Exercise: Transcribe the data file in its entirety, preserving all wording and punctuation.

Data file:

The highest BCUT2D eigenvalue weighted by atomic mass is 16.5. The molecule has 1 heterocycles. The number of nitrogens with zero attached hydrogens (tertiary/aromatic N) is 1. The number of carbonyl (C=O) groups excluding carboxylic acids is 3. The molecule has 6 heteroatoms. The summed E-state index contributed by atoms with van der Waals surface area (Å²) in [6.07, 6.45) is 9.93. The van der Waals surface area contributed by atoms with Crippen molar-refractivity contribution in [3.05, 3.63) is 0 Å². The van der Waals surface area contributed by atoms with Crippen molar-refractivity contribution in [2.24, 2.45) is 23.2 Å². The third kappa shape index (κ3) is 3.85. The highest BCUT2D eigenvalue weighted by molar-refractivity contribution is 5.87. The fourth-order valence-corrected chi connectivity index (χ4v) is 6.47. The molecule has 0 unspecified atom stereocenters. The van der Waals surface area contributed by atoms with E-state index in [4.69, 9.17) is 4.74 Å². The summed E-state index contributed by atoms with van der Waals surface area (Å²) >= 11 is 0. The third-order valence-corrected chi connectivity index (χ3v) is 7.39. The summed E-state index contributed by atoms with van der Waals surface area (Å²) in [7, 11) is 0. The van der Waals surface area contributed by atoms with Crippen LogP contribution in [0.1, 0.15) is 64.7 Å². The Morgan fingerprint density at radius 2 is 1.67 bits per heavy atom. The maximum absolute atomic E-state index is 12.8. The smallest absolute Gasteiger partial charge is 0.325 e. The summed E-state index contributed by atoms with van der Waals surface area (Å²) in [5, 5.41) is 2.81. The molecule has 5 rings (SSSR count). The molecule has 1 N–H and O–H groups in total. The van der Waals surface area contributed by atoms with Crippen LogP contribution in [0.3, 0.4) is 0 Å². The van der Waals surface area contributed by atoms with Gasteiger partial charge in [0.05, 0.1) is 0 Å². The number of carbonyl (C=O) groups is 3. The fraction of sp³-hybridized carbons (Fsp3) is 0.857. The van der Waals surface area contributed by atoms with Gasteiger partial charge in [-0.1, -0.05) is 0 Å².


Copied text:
The highest BCUT2D eigenvalue weighted by atomic mass is 16.5. The molecule has 1 heterocycles. The number of nitrogens with zero attached hydrogens (tertiary/aromatic N) is 1. The number of carbonyl (C=O) groups excluding carboxylic acids is 3. The molecule has 6 heteroatoms. The summed E-state index contributed by atoms with van der Waals surface area (Å²) in [6.07, 6.45) is 9.93. The van der Waals surface area contributed by atoms with Crippen molar-refractivity contribution in [3.05, 3.63) is 0 Å². The van der Waals surface area contributed by atoms with Crippen molar-refractivity contribution in [2.24, 2.45) is 23.2 Å². The third kappa shape index (κ3) is 3.85. The highest BCUT2D eigenvalue weighted by molar-refractivity contribution is 5.87. The fourth-order valence-corrected chi connectivity index (χ4v) is 6.47. The molecule has 0 unspecified atom stereocenters. The van der Waals surface area contributed by atoms with E-state index in [4.69, 9.17) is 4.74 Å². The summed E-state index contributed by atoms with van der Waals surface area (Å²) >= 11 is 0. The third-order valence-corrected chi connectivity index (χ3v) is 7.39. The summed E-state index contributed by atoms with van der Waals surface area (Å²) in [7, 11) is 0. The van der Waals surface area contributed by atoms with Crippen LogP contribution in [0.1, 0.15) is 64.7 Å². The Morgan fingerprint density at radius 2 is 1.67 bits per heavy atom. The maximum absolute atomic E-state index is 12.8. The smallest absolute Gasteiger partial charge is 0.325 e. The summed E-state index contributed by atoms with van der Waals surface area (Å²) in [5, 5.41) is 2.81. The molecule has 5 rings (SSSR count). The molecule has 1 N–H and O–H groups in total. The van der Waals surface area contributed by atoms with Crippen LogP contribution in [0.3, 0.4) is 0 Å². The van der Waals surface area contributed by atoms with Gasteiger partial charge in [0.05, 0.1) is 0 Å². The number of carbonyl (C=O) groups is 3. The fraction of sp³-hybridized carbons (Fsp3) is 0.857. The van der Waals surface area contributed by atoms with Gasteiger partial charge in [-0.1, -0.05) is 0 Å².